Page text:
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Bill Messenger, president of Campbell’s Express, a trucking and warehousing business in Pitman.

The shortage of truck drivers with the required Class A and Class B commercial driver’s licenses is causing headaches for local trucking companies, disrupting the supply chain, and ushering in price increases on a wide range of products that consumers use every day.

“I think this is going to affect the supply chain all the way down,” Bill Messenger, president of Campbell’s Express, told the New Jersey Business Coalition at its recent virtual town hall. “Everything you buy from clothes to food, cleaning supplies, medical supplies, electronics – it all comes from trucks.”

Messenger said his Pitman-based trucking and warehouse operation, which has 78 trucks and 145 employees, is finding it difficult to replace truck drivers that retire. This is an industry-wide problem, he said, and the dearth of applicants is forcing competitors to call one another for help moving shipments they can’t move themselves because of the driver shortage.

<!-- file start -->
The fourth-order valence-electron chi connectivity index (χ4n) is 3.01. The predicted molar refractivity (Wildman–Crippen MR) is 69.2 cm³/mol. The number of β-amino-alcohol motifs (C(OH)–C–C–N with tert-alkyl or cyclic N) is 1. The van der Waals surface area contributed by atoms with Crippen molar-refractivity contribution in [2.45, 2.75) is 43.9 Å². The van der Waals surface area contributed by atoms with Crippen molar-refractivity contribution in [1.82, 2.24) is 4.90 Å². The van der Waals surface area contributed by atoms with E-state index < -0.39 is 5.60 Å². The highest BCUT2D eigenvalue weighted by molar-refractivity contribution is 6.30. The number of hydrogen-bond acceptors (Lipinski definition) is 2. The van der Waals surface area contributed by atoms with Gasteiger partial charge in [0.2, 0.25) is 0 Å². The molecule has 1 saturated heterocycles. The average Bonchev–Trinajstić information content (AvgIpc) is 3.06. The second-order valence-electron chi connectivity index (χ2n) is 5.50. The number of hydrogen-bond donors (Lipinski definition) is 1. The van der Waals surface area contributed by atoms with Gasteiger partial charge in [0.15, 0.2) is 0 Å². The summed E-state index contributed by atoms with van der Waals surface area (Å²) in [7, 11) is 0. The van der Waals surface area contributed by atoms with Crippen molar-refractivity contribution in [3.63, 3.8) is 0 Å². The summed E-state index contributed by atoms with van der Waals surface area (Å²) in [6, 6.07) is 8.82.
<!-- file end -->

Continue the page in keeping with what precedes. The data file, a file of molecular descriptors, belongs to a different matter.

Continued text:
“I got guys calling me saying, ‘Hey if I drop six loads a day off to you, can you handle them?’ Actual competitors asking me to deliver their freight for them,” Messenger said. “We’re just seeing things we’ve never even seen before.”

The hiring crisis doesn’t stop with the truck drivers, either, Messenger said.

“We’re also seeing it with our dock men, our loaders and unloaders, and it’s not a matter of pay,” Messenger said. “Our top guys loading trucks are making over $25 an hour, and we’re just not finding people to apply for those jobs, especially now.”

Based on what’s he’s heard from potential applicants, expanded unemployment benefits could be part of the problem, Messenger said.

“You hear, ‘Well I’m going to get through the summer, then maybe I’ll apply,’ because you know they get the benefits through the summer,” Messenger said. “So, why come in and work when they’re going to make the kind of money they’re making staying at home?”

The trucking industry is also experiencing a shortage of qualified diesel mechanics, Messenger said.

“Diesel mechanics are super hard to find, about as tough as the Class A and Class B drivers. Somehow, I think we need to incentivize and get these people back looking, back working,” Messenger said.

More than 150 people attended the New Jersey Business Coalition’s May 11 virtual town hall meeting, including about 20 state and federal legislators or their staff.  Go here to watch Messenger’s entire presentation.